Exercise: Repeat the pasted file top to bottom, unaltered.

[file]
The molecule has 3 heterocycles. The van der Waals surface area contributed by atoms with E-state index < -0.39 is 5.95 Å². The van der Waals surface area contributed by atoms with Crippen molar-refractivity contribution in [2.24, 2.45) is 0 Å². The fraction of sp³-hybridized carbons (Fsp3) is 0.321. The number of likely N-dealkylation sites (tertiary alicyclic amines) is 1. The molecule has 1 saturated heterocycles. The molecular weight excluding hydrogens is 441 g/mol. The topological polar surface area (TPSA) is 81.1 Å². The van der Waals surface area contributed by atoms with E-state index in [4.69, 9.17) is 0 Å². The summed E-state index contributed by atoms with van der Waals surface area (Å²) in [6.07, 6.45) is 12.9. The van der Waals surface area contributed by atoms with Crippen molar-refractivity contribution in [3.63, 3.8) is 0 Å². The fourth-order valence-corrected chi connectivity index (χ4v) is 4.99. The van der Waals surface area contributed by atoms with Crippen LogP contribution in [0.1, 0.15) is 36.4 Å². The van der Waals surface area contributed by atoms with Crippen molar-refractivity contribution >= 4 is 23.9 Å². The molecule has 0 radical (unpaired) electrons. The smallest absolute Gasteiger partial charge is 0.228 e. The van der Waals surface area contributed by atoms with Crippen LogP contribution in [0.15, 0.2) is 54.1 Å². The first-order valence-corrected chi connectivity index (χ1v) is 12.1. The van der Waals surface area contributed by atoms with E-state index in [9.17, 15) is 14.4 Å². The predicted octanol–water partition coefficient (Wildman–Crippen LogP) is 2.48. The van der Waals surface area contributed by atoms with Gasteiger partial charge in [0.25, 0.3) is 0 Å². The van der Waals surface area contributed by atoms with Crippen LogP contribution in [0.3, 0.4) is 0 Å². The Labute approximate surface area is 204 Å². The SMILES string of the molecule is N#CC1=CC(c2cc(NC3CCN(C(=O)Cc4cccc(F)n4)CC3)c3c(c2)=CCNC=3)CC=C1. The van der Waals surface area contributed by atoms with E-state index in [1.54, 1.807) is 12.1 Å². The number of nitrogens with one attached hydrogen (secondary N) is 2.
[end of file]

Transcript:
The molecule has 3 heterocycles. The van der Waals surface area contributed by atoms with E-state index < -0.39 is 5.95 Å². The van der Waals surface area contributed by atoms with Crippen molar-refractivity contribution in [2.24, 2.45) is 0 Å². The fraction of sp³-hybridized carbons (Fsp3) is 0.321. The number of likely N-dealkylation sites (tertiary alicyclic amines) is 1. The molecule has 1 saturated heterocycles. The molecular weight excluding hydrogens is 441 g/mol. The topological polar surface area (TPSA) is 81.1 Å². The van der Waals surface area contributed by atoms with E-state index in [4.69, 9.17) is 0 Å². The summed E-state index contributed by atoms with van der Waals surface area (Å²) in [6.07, 6.45) is 12.9. The van der Waals surface area contributed by atoms with Crippen molar-refractivity contribution in [3.63, 3.8) is 0 Å². The fourth-order valence-corrected chi connectivity index (χ4v) is 4.99. The van der Waals surface area contributed by atoms with Crippen LogP contribution in [0.1, 0.15) is 36.4 Å². The van der Waals surface area contributed by atoms with Crippen molar-refractivity contribution >= 4 is 23.9 Å². The molecule has 0 radical (unpaired) electrons. The smallest absolute Gasteiger partial charge is 0.228 e. The van der Waals surface area contributed by atoms with Crippen LogP contribution in [0.15, 0.2) is 54.1 Å². The first-order valence-corrected chi connectivity index (χ1v) is 12.1. The van der Waals surface area contributed by atoms with E-state index in [9.17, 15) is 14.4 Å². The predicted octanol–water partition coefficient (Wildman–Crippen LogP) is 2.48. The van der Waals surface area contributed by atoms with Gasteiger partial charge in [0.25, 0.3) is 0 Å². The van der Waals surface area contributed by atoms with Crippen LogP contribution in [0.3, 0.4) is 0 Å². The Labute approximate surface area is 204 Å². The SMILES string of the molecule is N#CC1=CC(c2cc(NC3CCN(C(=O)Cc4cccc(F)n4)CC3)c3c(c2)=CCNC=3)CC=C1. The van der Waals surface area contributed by atoms with E-state index in [1.54, 1.807) is 12.1 Å². The number of nitrogens with one attached hydrogen (secondary N) is 2.